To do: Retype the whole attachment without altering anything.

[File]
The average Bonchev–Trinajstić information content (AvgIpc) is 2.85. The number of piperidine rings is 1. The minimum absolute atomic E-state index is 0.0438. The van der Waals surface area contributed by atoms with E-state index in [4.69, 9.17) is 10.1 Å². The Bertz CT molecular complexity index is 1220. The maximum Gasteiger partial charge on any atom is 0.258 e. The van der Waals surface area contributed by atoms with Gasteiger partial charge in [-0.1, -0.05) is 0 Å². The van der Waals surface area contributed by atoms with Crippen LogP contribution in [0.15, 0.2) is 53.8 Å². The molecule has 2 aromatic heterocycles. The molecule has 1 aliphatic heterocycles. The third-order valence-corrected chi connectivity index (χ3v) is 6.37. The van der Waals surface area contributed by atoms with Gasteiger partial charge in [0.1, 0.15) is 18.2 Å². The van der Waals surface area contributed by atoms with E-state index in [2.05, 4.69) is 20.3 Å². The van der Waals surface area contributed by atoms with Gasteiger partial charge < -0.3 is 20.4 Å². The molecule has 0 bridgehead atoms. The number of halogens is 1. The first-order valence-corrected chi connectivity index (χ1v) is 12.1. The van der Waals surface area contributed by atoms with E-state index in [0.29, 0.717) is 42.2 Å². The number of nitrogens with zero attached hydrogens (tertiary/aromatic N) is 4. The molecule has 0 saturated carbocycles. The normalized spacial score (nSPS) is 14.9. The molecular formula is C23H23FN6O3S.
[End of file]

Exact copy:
The average Bonchev–Trinajstić information content (AvgIpc) is 2.85. The number of piperidine rings is 1. The minimum absolute atomic E-state index is 0.0438. The van der Waals surface area contributed by atoms with E-state index in [4.69, 9.17) is 10.1 Å². The Bertz CT molecular complexity index is 1220. The maximum Gasteiger partial charge on any atom is 0.258 e. The van der Waals surface area contributed by atoms with Gasteiger partial charge in [-0.1, -0.05) is 0 Å². The van der Waals surface area contributed by atoms with Crippen LogP contribution in [0.15, 0.2) is 53.8 Å². The molecule has 2 aromatic heterocycles. The molecule has 1 aliphatic heterocycles. The third-order valence-corrected chi connectivity index (χ3v) is 6.37. The van der Waals surface area contributed by atoms with Gasteiger partial charge in [0.1, 0.15) is 18.2 Å². The van der Waals surface area contributed by atoms with E-state index in [2.05, 4.69) is 20.3 Å². The van der Waals surface area contributed by atoms with Gasteiger partial charge < -0.3 is 20.4 Å². The molecule has 0 bridgehead atoms. The number of halogens is 1. The first-order valence-corrected chi connectivity index (χ1v) is 12.1. The van der Waals surface area contributed by atoms with E-state index in [0.29, 0.717) is 42.2 Å². The number of nitrogens with zero attached hydrogens (tertiary/aromatic N) is 4. The molecule has 0 saturated carbocycles. The normalized spacial score (nSPS) is 14.9. The molecular formula is C23H23FN6O3S.